This post is part two of a field trip series where Matthew writes about his visits to raw materials extraction sites and how he understands them as an environmental historian. Read part two here.
In the 1850s, Californians experienced the state’s natural environment primarily through work. In was the gold rush then and the northern Sierra Nevada foothills were overrun with miners. Although many Californians associate gold mining with human labor, the largest and most productive companies harnessed the mountain’s rivers to mine for gold. Mining companies built networks of reservoirs and canals that diverted water to hydraulic cannons which then blasted the water against mountainsides. As entire hillsides washed away, a mercury-lined sieve sitting in the center of the valley attracted gold. By the mid-1870s, a hydraulic mine at North Bloomfield, near present day Nevada City, became the largest gold mine in the state. The landscape at North Bloomfield was so scarred from the water cannons that French miners reportedly compared it to the Battle of Malakoff, a bloody episode in the Crimean War (1853-1856). Read more on the blog.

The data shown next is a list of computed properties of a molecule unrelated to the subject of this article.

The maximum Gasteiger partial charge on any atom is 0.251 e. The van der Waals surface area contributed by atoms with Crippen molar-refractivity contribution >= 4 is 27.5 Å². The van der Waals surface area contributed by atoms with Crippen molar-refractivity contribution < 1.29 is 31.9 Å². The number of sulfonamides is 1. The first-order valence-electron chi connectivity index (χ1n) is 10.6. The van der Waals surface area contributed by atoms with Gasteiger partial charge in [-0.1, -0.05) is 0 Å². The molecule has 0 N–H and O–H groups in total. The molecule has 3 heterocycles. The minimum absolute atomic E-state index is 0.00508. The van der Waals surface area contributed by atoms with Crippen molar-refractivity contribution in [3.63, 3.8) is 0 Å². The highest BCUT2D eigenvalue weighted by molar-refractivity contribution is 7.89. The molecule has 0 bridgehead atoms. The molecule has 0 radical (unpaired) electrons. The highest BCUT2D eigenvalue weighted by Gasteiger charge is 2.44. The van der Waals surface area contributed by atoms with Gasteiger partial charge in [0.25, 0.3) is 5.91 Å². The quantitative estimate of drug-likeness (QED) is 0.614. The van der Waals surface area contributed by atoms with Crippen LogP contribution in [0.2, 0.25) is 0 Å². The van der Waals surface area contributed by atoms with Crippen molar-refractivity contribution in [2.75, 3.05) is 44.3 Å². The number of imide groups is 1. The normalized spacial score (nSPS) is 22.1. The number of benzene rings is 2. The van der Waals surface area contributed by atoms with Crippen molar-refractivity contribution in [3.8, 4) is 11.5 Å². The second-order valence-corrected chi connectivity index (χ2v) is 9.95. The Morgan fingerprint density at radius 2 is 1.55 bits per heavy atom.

Professor Dagomar Degroot Releases New Book, "The Frigid Golden Age: Climate Change, the Little Ice Age and the Dutch Republic, 1560-1720"
Georgetown professor Dagomar Degroot released his new book, The Frigid Golden Age (Cambridge University Press) on February 8, 2018. The book examines how the Dutch Republic flourished during a period of climactic cooling by tying broad, long-term, global change to small, short-term, local Dutch experiences. In the book, Degroot analyzes how climate affected commerce, conflict, and culture in the Dutch Republic from the sixteenth to eighteenth century.
For a short summary of the ideas in Degroot's book see his recent article in the Washington Post, "Some places flourished in the Little Ice Age. There are lessons for us now."